September new home sales increased by 18.9% in September, well above expectations.  This is another indicator of growing economy.

 

 

 

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Just about any news these days bolsters the US and global equity markets. Over the weekend, Japanese Prime Minister Shinzo Abe’s election victory lifted world stocks and the dollar this morning. His victory assures Japan will continue its quantitative easing, which means a weaker yen and stronger Japanese government bond prices.

 

Trump also saying that the re-appointment of Federal Reserve Chair Janet Yellen was still a possibility.

 

The 30 stocks in the DJIA continue to headline, but a more detailed look isn’t as shiny; last week the DJIA increased 1.73%, NASDAQ +23, S&P +22. If not for an increase of 24 points on Friday, the NASDAQ would have been unchanged on the week; S&P on Friday +13 points.

 

Last week, the Senate voted to pass a continuing resolution to add $15 trillion to the debt over 10 years. That cleared the way for tax cuts, but still a lot of discussion about how much and to whom. Democrats are not likely to vote for any plan put together by Republicans, and Republicans in each chamber are not on the same page about most anything. There is almost 100% agreement that a tax cut package should happen, but there isn’t anywhere close to that about who gets what and by how much.

 

On Thursday, the ECB meeting, at which it is widely expected the bank will announce the beginning of reducing its QE. Mario Draghi in his recent speeches and comments has prepared markets for the moves to lessen market support.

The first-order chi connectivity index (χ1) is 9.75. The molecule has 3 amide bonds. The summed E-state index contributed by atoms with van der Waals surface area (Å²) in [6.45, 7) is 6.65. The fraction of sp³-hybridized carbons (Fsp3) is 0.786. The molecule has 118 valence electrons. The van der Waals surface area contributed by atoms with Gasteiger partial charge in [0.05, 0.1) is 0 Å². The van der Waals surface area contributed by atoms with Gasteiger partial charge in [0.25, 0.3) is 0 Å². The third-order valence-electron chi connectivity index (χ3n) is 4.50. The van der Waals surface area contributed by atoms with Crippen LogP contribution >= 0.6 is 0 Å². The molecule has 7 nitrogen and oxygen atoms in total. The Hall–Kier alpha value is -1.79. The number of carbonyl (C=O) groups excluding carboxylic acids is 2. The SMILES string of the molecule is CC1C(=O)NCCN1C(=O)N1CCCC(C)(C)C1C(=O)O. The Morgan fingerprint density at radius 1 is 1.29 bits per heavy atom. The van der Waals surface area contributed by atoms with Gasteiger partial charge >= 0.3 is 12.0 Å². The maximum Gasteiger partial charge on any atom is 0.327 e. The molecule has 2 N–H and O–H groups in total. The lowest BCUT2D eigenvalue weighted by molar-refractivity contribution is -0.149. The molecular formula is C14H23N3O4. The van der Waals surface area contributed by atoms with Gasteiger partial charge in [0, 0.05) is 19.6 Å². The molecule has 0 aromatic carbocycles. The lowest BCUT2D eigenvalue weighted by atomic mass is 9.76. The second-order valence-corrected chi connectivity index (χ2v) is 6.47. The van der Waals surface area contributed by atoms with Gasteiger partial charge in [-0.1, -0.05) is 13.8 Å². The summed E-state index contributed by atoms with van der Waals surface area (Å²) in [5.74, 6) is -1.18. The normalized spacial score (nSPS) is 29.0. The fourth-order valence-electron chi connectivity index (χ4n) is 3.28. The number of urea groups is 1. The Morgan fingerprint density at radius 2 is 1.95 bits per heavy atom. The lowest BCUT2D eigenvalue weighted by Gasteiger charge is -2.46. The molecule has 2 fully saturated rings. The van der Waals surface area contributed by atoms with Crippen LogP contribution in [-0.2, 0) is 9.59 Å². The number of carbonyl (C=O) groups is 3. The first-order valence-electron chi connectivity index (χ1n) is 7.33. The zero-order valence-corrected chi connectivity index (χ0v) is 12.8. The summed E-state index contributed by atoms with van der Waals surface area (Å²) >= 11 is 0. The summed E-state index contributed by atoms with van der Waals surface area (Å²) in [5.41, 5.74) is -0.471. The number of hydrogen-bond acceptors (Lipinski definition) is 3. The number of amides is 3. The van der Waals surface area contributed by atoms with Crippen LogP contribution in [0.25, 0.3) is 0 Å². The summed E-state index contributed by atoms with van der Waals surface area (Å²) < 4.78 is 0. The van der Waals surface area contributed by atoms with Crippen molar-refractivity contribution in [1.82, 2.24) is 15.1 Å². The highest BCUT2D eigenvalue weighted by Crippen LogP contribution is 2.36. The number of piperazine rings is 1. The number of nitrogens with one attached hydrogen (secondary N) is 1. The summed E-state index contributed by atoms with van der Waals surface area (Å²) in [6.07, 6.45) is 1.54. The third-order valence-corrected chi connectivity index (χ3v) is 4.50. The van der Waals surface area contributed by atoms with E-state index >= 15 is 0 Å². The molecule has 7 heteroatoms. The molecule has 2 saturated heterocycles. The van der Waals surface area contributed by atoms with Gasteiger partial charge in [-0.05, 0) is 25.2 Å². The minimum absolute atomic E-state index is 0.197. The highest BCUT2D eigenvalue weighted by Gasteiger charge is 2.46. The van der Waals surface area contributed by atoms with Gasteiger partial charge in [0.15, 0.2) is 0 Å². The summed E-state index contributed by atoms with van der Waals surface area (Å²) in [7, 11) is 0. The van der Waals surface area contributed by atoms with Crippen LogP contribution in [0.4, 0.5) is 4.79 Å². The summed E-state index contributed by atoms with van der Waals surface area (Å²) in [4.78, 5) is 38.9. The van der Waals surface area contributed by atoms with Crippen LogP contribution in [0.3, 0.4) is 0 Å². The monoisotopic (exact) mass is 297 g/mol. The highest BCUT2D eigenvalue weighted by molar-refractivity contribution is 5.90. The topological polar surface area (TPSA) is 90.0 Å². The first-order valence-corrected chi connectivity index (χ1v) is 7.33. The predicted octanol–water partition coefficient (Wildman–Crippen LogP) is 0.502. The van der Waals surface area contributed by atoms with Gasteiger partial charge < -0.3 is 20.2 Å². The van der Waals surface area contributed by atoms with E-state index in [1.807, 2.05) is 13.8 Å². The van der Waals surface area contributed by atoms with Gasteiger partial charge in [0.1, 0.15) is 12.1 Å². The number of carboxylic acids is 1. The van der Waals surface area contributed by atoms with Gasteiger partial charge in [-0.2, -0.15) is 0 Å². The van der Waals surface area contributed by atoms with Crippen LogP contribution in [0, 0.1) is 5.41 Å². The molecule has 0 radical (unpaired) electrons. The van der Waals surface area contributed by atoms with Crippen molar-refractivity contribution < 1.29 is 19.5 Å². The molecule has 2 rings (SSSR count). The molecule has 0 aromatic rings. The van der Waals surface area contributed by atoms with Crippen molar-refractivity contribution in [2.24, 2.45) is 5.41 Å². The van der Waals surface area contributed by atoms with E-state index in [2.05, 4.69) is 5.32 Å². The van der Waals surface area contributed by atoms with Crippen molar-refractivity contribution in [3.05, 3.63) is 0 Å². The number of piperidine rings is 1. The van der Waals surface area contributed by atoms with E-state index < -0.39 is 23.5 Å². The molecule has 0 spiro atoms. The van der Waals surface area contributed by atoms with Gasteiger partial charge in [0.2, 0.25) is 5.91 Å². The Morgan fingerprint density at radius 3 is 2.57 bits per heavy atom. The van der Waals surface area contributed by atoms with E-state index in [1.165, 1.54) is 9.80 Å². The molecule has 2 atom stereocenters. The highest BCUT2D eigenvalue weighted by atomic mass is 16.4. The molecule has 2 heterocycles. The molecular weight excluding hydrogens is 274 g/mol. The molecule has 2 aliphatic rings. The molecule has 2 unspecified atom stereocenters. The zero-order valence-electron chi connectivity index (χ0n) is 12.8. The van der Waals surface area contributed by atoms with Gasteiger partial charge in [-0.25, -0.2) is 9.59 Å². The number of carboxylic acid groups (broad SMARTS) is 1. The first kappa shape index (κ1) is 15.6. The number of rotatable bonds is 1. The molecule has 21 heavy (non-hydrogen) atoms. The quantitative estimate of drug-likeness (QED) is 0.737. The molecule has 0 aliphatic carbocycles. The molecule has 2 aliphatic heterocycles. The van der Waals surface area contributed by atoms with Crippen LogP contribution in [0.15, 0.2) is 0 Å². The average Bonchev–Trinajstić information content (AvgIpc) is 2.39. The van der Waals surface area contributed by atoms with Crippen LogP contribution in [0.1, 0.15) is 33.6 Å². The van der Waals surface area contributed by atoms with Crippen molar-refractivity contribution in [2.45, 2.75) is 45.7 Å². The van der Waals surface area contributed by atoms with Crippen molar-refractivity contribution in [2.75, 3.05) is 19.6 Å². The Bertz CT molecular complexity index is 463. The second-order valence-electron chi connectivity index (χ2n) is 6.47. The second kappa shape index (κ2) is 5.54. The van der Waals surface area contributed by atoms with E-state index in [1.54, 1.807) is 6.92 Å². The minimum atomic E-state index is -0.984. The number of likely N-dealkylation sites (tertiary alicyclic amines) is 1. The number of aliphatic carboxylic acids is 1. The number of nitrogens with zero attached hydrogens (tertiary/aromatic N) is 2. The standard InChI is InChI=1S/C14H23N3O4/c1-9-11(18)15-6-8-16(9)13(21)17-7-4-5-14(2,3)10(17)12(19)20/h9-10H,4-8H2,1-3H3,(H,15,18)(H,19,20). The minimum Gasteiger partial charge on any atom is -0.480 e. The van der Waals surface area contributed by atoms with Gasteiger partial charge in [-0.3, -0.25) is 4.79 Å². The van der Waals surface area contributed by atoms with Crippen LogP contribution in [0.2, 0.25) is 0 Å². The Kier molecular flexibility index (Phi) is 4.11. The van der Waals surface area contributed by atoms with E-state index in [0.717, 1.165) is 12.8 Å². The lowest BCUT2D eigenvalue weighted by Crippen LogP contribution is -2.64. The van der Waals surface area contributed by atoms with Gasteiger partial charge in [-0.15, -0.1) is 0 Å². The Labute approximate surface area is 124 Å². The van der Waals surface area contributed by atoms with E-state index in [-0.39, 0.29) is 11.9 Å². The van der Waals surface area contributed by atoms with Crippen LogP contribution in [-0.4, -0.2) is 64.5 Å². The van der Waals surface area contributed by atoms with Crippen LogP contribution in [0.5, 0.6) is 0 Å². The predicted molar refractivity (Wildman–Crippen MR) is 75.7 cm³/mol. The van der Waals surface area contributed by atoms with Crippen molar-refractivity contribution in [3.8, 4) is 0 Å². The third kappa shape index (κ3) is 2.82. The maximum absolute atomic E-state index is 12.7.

Doesn’t take much these days to push the indexes higher, especially the DJIA. The broader market taking a breather last week and looking at volumes of trading it has lessened recently. That said, no one appears to be outwardly nervous (not selling) even though remarks and statistics are warning of an extended equity market.

 

One data point this morning: the Chicago Fed National Activity Index, expected -0.10 increased 0.17 (August index -0.37). Not much until Wednesday.

 

The key 10 yr. note yield increased 6 bps Friday as the DJIA ran up 165 points; MBS price -24 bps. Very key technical support now for the 10 at 2.40%, tested three times since last May and has held. If the 10 moves above 2.40% it will add additional technical bearishness in the rate markets and will push mortgage rates higher. Nothing new here; as long as equity markets refuse to pull back there isn’t much to push rates down. Inflation remains subdued; that is helping and keeping rates generally stable recently. Our technical models remain bearish in the wider view, but it is all dependent on stock market trading.

 

Source: TBWS

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In the pre-open trade this morning, the stock indexes were better, the 10-yr. note yield up 1 bps to 2.23% from yesterday’s close. No direct new threats from NK, and investors still driving stock indexes higher. Slightly weaker yesterday but no follow-through today, a pattern that has repeated itself for the last two months in equity markets.

At 10:00 AM EDT two key reports: August new home sales, expected +3.5% to 583K, sales declined 3.5% to 560K units. September consumer confidence from the Conference Board expected at 120.2 fell to 119.8 AND August as revised lower to 120.4 from 122.9 originally released. Both soft, but markets yawned, with no declines in stock indexes. I have a hard time with recent data coming in weaker than forecast, yet investors continue to lay huge bets that equity markets will continue to climb. That said, at the moment it is what it is–and going against the trend is a foolish risk.

Janet Yellen’s speech has been changed from 11:50 am EDT to 12:45 pm.

At 1:00 pm, Treasury will auction $26B of 3 yr. notes, tomorrow $34B of 5s and Thursday $18B of 7s.

NK moving aircraft to the east coast according to South Korea intelligence officials after the US flew B-1 bombers close to the peninsula. Investors appear nonplussed, however; no fear evident in how equity markets are reacting, but still there is money moving into safety in US treasuries. Another current support for the US markets, the dollar is gaining strength against the yen and especially the euro after German elections over the weekend that lessened Merkel’s power. The dollar has been in free-fall since the beginning of the year. A strengthening dollar adds to better returns to foreign investors.